We’re expecting a couple people to fly into Alice Springs and join us there. Tiger has cheap flights to Alice on the 12th, but not the 13th.

Saturday 12/09/2009: King’s Canyon to Alice Springs (360km) > map
It’s possible we might do some of this day’s riding the day before, and camp somewhere in the West Macdonnell National Park. Those meeting us in Alice Springs will arrive on this day, so once we’ve seen the Canyon, we’ll get to Alice as quickly as possible.

Sunday 13/09/2009
The rest day is back! We lost it for a little while there, but we’ve got it back. It will also give us a chance to restock, maintain the bikes, and prepare our backsides for the road ahead.

Monday 14/09/2009: Alice Springs to Daly Waters (912km) > map
This will be one of those highway days (which we’ve really been remarkably free of so far). We won’t turn a corner for hours. Yay for us. Doesn’t really warrant a map, does it? We were originally going to ride this, and go only as far as Tennant Creek, but we’ve decided to trailer the bikes, share the driving, and get as close as we can to the end of the bitumen.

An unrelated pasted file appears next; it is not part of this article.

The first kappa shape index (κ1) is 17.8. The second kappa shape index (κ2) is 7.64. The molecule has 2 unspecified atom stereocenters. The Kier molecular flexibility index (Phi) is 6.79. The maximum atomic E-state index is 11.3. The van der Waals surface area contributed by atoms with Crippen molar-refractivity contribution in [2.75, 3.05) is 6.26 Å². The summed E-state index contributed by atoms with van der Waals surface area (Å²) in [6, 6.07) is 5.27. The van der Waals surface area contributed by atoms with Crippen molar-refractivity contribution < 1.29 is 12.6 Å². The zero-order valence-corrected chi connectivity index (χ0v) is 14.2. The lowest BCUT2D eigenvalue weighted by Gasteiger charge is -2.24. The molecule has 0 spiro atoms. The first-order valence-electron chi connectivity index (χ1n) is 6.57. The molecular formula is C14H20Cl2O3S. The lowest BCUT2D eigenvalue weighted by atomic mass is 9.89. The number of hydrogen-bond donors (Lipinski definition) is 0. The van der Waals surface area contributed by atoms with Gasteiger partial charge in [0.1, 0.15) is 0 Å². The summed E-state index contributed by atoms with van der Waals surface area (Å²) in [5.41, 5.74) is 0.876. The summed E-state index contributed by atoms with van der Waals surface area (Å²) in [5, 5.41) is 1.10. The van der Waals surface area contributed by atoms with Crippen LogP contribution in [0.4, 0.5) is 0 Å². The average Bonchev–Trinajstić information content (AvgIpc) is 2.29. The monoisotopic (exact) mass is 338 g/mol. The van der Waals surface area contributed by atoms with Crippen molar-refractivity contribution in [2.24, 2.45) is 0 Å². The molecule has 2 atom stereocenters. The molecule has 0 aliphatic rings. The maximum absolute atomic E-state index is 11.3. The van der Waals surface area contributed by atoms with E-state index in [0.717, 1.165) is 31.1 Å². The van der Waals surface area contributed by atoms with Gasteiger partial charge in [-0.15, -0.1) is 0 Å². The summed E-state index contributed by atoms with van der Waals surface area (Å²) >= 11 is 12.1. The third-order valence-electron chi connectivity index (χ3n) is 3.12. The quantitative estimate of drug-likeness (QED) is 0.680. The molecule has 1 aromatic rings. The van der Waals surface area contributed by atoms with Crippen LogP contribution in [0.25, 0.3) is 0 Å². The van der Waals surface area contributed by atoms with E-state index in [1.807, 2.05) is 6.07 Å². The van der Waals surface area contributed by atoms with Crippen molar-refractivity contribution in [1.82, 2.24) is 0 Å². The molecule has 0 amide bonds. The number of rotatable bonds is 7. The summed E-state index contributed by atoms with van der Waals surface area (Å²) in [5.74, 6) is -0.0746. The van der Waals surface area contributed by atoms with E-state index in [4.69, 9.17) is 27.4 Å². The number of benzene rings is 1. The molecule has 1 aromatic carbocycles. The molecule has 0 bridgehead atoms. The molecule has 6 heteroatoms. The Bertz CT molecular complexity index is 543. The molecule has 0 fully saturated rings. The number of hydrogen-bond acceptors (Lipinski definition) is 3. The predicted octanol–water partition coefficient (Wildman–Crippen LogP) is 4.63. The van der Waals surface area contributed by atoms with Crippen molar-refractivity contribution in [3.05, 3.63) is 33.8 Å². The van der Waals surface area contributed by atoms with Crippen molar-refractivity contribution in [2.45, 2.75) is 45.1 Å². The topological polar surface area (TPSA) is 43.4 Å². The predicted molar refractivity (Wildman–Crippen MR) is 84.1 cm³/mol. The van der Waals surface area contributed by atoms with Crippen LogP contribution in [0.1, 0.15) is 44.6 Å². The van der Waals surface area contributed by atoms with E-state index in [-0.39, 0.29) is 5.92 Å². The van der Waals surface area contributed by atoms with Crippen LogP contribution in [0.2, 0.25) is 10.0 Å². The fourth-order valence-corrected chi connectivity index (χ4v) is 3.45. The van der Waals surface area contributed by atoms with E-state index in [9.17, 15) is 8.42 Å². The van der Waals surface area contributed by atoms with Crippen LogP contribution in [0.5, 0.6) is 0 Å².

Tuesday 15/09/2009: Daly Waters to Flying Fox (400km) > map
This will be our last ride day as we approach Aborigial land (where we can’t ride). This will be a pretty big ride, but it will also be our last for a while. Whatever distance we don’t make this day will no doubt be added to the next.

Wednesday 16/09/2009 – Flying Fox to Nhulunbuy > map
From here we’ll trailer the bikes and make our way to Nhulunbuy, up the Central Arnhem Road. We’ll pass through or near Lake Evella on the way, where we have friends we plan to catch up with… but we’ll press on the Nhulunbuy, and make our way back to Lake Evella in the days that follow. For a dirt-road leg this one seems a little long, but hopefully the fact that we’re not riding will help.

Thursday 17 – Tuesday 22/09/2009: Nhulunbuy and surrounds